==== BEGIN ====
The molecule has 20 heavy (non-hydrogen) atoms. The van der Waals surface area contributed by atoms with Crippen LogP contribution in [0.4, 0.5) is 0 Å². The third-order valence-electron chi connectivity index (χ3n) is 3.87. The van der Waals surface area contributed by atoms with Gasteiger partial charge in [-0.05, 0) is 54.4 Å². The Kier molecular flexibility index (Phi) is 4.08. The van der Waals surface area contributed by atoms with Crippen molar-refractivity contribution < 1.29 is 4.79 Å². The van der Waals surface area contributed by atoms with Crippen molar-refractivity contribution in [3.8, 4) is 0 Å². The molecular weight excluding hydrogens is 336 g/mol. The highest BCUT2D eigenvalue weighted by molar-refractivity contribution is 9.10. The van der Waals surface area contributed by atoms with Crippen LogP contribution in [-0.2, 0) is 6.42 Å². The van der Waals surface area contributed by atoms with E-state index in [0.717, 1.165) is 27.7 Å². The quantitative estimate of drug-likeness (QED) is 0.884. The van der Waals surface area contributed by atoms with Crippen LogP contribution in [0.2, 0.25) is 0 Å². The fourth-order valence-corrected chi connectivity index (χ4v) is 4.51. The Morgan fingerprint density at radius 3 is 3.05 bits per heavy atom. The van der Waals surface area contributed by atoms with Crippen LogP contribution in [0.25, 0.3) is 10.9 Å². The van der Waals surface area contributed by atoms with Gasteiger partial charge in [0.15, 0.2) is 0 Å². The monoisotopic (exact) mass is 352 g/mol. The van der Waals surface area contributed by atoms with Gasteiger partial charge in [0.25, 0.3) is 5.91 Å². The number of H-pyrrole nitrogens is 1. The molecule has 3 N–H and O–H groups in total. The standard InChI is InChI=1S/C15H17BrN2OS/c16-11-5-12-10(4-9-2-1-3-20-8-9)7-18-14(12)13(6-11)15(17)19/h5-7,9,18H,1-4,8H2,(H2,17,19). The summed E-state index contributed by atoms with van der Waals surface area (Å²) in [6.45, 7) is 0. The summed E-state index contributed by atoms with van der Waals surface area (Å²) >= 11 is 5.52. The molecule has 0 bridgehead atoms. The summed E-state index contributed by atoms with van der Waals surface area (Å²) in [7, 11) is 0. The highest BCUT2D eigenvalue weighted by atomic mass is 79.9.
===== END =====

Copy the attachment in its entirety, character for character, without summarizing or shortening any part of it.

The molecule has 20 heavy (non-hydrogen) atoms. The van der Waals surface area contributed by atoms with Crippen LogP contribution in [0.4, 0.5) is 0 Å². The third-order valence-electron chi connectivity index (χ3n) is 3.87. The van der Waals surface area contributed by atoms with Gasteiger partial charge in [-0.05, 0) is 54.4 Å². The Kier molecular flexibility index (Phi) is 4.08. The van der Waals surface area contributed by atoms with Crippen molar-refractivity contribution < 1.29 is 4.79 Å². The van der Waals surface area contributed by atoms with Crippen molar-refractivity contribution in [3.8, 4) is 0 Å². The molecular weight excluding hydrogens is 336 g/mol. The highest BCUT2D eigenvalue weighted by molar-refractivity contribution is 9.10. The van der Waals surface area contributed by atoms with Crippen LogP contribution in [-0.2, 0) is 6.42 Å². The van der Waals surface area contributed by atoms with E-state index in [0.717, 1.165) is 27.7 Å². The quantitative estimate of drug-likeness (QED) is 0.884. The van der Waals surface area contributed by atoms with Crippen LogP contribution in [0.2, 0.25) is 0 Å². The fourth-order valence-corrected chi connectivity index (χ4v) is 4.51. The Morgan fingerprint density at radius 3 is 3.05 bits per heavy atom. The van der Waals surface area contributed by atoms with Crippen LogP contribution in [0.25, 0.3) is 10.9 Å². The van der Waals surface area contributed by atoms with Gasteiger partial charge in [0.15, 0.2) is 0 Å². The monoisotopic (exact) mass is 352 g/mol. The van der Waals surface area contributed by atoms with Gasteiger partial charge in [0.25, 0.3) is 5.91 Å². The number of H-pyrrole nitrogens is 1. The molecule has 3 N–H and O–H groups in total. The standard InChI is InChI=1S/C15H17BrN2OS/c16-11-5-12-10(4-9-2-1-3-20-8-9)7-18-14(12)13(6-11)15(17)19/h5-7,9,18H,1-4,8H2,(H2,17,19). The summed E-state index contributed by atoms with van der Waals surface area (Å²) in [6.45, 7) is 0. The summed E-state index contributed by atoms with van der Waals surface area (Å²) >= 11 is 5.52. The molecule has 0 bridgehead atoms. The summed E-state index contributed by atoms with van der Waals surface area (Å²) in [7, 11) is 0. The highest BCUT2D eigenvalue weighted by atomic mass is 79.9.